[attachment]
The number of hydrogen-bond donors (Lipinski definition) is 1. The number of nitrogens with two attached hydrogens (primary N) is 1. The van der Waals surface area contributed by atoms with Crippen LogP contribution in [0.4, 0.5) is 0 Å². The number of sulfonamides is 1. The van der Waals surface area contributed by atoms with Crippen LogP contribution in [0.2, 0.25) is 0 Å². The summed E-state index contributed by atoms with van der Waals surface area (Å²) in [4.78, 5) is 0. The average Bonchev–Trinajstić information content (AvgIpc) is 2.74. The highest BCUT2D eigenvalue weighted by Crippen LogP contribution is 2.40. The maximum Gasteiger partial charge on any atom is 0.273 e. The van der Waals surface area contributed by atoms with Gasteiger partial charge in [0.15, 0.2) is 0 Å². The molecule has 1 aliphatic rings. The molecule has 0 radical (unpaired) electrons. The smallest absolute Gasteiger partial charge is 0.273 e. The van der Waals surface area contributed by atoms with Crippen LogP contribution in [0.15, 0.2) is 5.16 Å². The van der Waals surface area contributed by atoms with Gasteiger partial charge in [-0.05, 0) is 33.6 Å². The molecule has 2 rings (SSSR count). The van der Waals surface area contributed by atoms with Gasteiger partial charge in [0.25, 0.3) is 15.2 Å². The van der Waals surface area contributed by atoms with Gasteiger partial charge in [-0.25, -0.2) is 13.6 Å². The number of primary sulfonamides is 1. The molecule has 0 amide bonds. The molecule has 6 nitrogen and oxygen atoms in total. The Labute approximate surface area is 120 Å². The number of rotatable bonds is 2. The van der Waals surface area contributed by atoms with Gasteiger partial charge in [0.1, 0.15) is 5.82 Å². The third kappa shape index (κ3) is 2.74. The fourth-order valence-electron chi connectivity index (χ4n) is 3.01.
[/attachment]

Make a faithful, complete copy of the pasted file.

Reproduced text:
The number of hydrogen-bond donors (Lipinski definition) is 1. The number of nitrogens with two attached hydrogens (primary N) is 1. The van der Waals surface area contributed by atoms with Crippen LogP contribution in [0.4, 0.5) is 0 Å². The number of sulfonamides is 1. The van der Waals surface area contributed by atoms with Crippen LogP contribution in [0.2, 0.25) is 0 Å². The summed E-state index contributed by atoms with van der Waals surface area (Å²) in [4.78, 5) is 0. The average Bonchev–Trinajstić information content (AvgIpc) is 2.74. The highest BCUT2D eigenvalue weighted by Crippen LogP contribution is 2.40. The maximum Gasteiger partial charge on any atom is 0.273 e. The van der Waals surface area contributed by atoms with Gasteiger partial charge in [0.15, 0.2) is 0 Å². The molecule has 1 aliphatic rings. The molecule has 0 radical (unpaired) electrons. The smallest absolute Gasteiger partial charge is 0.273 e. The van der Waals surface area contributed by atoms with Crippen LogP contribution in [0.15, 0.2) is 5.16 Å². The van der Waals surface area contributed by atoms with Gasteiger partial charge in [-0.05, 0) is 33.6 Å². The molecule has 2 rings (SSSR count). The van der Waals surface area contributed by atoms with Gasteiger partial charge in [0.25, 0.3) is 15.2 Å². The van der Waals surface area contributed by atoms with Gasteiger partial charge in [-0.25, -0.2) is 13.6 Å². The number of primary sulfonamides is 1. The molecule has 0 amide bonds. The molecule has 6 nitrogen and oxygen atoms in total. The Labute approximate surface area is 120 Å². The number of rotatable bonds is 2. The van der Waals surface area contributed by atoms with Gasteiger partial charge in [0.1, 0.15) is 5.82 Å². The third kappa shape index (κ3) is 2.74. The fourth-order valence-electron chi connectivity index (χ4n) is 3.01.